For too long, diet culture has attempted to rob us of true health and happiness. It’s time to ditch restriction and define health on our own terms.
What is diet culture?
At its most basic, the word “diet” only refers to the foods and beverages we consume regularly. However, in our society’s obsession with thinness, the term has evolved into a verb that is often associated with restriction.
Diet culture, therefore, refers to a culture that sees thinness as the best, most attractive, and healthiest way to be. It is a culture that conflates weight with health, even though these are two separate concepts. And it can be sneaky too, attempting to repackage itself as “healthy living” or “clean eating.” By living in this society, we are subjected to its values and goals from all directions, including from those around us and from the media we consume. It’s time to fight back against this unhelpful—and often dangerous—diet culture.
The dangers of diet culture
Since diet culture promotes unrealistic standards, it can prompt stress and anxiety about one’s body, as well as guilt and shame surrounding food. This can lead to disordered eating and eating disorders (see sidebar). Low self-esteem, depression, and poor mental health are also associated with diet culture.
Of course, being fixated on our bodies and believing that our value is dependent on how thin we are can also mean we have less time and energy for things that add true value and happiness in our lives.
Diet culture and our children
Sadly, diet culture can also extend to our children, and leave a lasting impact on their relationship with both food and their bodies throughout their lives. As parents, it’s important to help our kids foster a healthy relationship with food and their bodies. Here are some tips:
- Don’t force children to finish everything on their plates or eat past the point of their natural fullness.
- Eat as a family as much as possible, and get kids involved in cooking and food shopping.
- Don’t use food as a bride, reward, or way to show love.
- Avoid labelling foods as “good” or “bad” (or “junk”) or stigmatizing any food group.
- Be a positive role model. Refrain from discussing your body, or your eating habits, negatively in front of your child.
What does health look like for you? It’s a big question, and it probably has less to do with your weight than you might think. Here are some tips to help you become truly healthy:
- Define your individual health and wellness goals. For example, a goal might be to be fit enough to play with your grandchildren. You might find it helpful to do some journaling to determine your goals.
- Make peace with your body. Chatting with a mental health professional may help you in this process.
- Eat in a way that makes sense for you. This means factoring in your culture, religion, unique health conditions and/or allergies, and preferences. (See the sidebar on intuitive eating for more information.)
- Prioritize your emotional and mental wellness. This can include meditating, making time for friends, and getting enough sleep.
- Make healthy choices for yourself out of love, not shame. For example, participate in movement that you find fun, and add fruits and veggies to your diet that you enjoy eating.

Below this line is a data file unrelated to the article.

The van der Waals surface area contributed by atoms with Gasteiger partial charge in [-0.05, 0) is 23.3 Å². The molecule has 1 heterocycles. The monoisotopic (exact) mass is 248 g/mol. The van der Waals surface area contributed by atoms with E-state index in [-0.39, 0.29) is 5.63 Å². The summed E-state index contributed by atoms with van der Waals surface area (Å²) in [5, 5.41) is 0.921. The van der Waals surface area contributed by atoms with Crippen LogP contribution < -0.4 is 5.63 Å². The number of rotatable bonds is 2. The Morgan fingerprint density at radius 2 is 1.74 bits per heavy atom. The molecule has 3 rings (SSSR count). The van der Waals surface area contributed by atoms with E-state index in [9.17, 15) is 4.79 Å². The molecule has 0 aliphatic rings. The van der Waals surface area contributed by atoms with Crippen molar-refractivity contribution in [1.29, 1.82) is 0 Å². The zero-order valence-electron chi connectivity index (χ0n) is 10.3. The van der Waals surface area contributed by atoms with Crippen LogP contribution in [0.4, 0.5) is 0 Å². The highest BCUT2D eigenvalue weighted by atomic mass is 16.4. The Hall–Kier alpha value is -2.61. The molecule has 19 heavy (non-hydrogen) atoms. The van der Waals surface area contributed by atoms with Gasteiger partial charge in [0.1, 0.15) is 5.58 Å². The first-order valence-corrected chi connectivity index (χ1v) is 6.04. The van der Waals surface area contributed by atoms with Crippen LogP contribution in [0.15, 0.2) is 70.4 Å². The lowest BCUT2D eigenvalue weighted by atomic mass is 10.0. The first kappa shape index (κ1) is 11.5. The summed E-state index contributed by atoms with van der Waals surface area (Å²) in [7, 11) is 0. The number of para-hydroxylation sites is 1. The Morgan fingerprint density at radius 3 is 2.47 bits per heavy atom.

- See your general practitioner for regular checkups. Individual health involves knowing your own body, as well as gleaning insight from professionals.
- Confer with other health professionals, too. For example, you may benefit from physiotherapy for a chronic injury that is preventing you from living your best life.
Somewhere between normal eating and an eating disorder lies disordered eating. Disordered eating can include behaviours that may occur in an eating disorder, but these are typically less severe. Here are some common behaviours:
- restrictive eating
- binge eating
- skipping meals
- having inflexible eating patterns
- avoiding certain foods or food groups
Disordered eating is linked to anxiety and depression. It is also a risk factor for developing an eating disorder. If you believe you may be struggling with disordered eating, reach out to your health care practitioner or a mental health professional.
Embrace intuitive eating
Living in diet culture can alter our bodies’ natural hunger and fullness cues. Enter: intuitive eating. This non-dieting way of eating aims to help us rediscover our internal cues and eat in a way that’s healthy for our bodies, rather than fixating on losing weight.
Eating intuitively means recognizing your hunger and fullness: eating when your body tells you to and stopping when it tells you to. It also means incorporating the foods that you might have previously thought were off limits or experienced guilt or shame around. Like mindful eating, intuitive eating also encourages us to fully enjoy the experience of a meal without distraction. Joyful movement, or exercise that is centered around finding ways to move your body that makes you happy, is also embraced by the intuitive eating philosophy.
Supplements for strong bodies
In addition to a healthy diet, supplements can help keep our bodies strong and functioning at their best. Not every supplement is right for every body, though, so check with your health care practitioner first. Here are some common everyday supplements:
- a multivitamin
- vitamin D
- omega-3 fatty acids (like fish oil)
An annual tradition?
Approximately half of US adults attempt to lose weight each year, and an estimated 41 percent of New Year’s resolutions are centered around weight loss.
Most diets don’t work long-term, as most people end up regaining any lost weight. Continually gaining and losing weight (known as weight cycling) is linked to poorer health.
This article was originally published in the January 2024 issue of delicious living magazine.